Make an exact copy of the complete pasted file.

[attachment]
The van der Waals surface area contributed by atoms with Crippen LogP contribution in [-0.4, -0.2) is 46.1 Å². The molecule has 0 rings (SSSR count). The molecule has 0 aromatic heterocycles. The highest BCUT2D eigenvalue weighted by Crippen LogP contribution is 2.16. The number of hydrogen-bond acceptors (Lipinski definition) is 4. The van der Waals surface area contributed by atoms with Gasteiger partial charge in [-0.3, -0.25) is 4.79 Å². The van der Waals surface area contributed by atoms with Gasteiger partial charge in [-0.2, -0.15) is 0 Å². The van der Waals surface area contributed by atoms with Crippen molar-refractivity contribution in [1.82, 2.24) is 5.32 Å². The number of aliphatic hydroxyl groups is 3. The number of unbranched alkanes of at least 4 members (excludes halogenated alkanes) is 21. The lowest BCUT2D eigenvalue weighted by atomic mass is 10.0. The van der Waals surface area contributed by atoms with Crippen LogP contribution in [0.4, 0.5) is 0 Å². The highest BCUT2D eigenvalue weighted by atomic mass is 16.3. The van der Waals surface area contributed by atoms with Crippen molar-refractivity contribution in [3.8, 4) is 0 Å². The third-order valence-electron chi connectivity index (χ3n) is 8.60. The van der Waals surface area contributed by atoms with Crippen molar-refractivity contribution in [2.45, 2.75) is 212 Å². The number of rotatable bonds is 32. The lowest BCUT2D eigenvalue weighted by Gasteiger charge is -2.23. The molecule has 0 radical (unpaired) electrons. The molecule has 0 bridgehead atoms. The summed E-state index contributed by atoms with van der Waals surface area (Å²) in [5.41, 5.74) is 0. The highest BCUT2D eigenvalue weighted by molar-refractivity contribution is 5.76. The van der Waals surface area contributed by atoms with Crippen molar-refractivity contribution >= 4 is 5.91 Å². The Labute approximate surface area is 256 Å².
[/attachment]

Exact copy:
The van der Waals surface area contributed by atoms with Crippen LogP contribution in [-0.4, -0.2) is 46.1 Å². The molecule has 0 rings (SSSR count). The molecule has 0 aromatic heterocycles. The highest BCUT2D eigenvalue weighted by Crippen LogP contribution is 2.16. The number of hydrogen-bond acceptors (Lipinski definition) is 4. The van der Waals surface area contributed by atoms with Gasteiger partial charge in [-0.3, -0.25) is 4.79 Å². The van der Waals surface area contributed by atoms with Gasteiger partial charge in [-0.2, -0.15) is 0 Å². The van der Waals surface area contributed by atoms with Crippen molar-refractivity contribution in [1.82, 2.24) is 5.32 Å². The number of aliphatic hydroxyl groups is 3. The number of unbranched alkanes of at least 4 members (excludes halogenated alkanes) is 21. The lowest BCUT2D eigenvalue weighted by atomic mass is 10.0. The van der Waals surface area contributed by atoms with Crippen LogP contribution in [0.4, 0.5) is 0 Å². The highest BCUT2D eigenvalue weighted by atomic mass is 16.3. The van der Waals surface area contributed by atoms with Crippen molar-refractivity contribution in [3.8, 4) is 0 Å². The third-order valence-electron chi connectivity index (χ3n) is 8.60. The van der Waals surface area contributed by atoms with Crippen molar-refractivity contribution in [2.45, 2.75) is 212 Å². The number of rotatable bonds is 32. The lowest BCUT2D eigenvalue weighted by Gasteiger charge is -2.23. The molecule has 0 radical (unpaired) electrons. The molecule has 0 bridgehead atoms. The summed E-state index contributed by atoms with van der Waals surface area (Å²) in [5.41, 5.74) is 0. The highest BCUT2D eigenvalue weighted by molar-refractivity contribution is 5.76. The van der Waals surface area contributed by atoms with Crippen molar-refractivity contribution >= 4 is 5.91 Å². The Labute approximate surface area is 256 Å².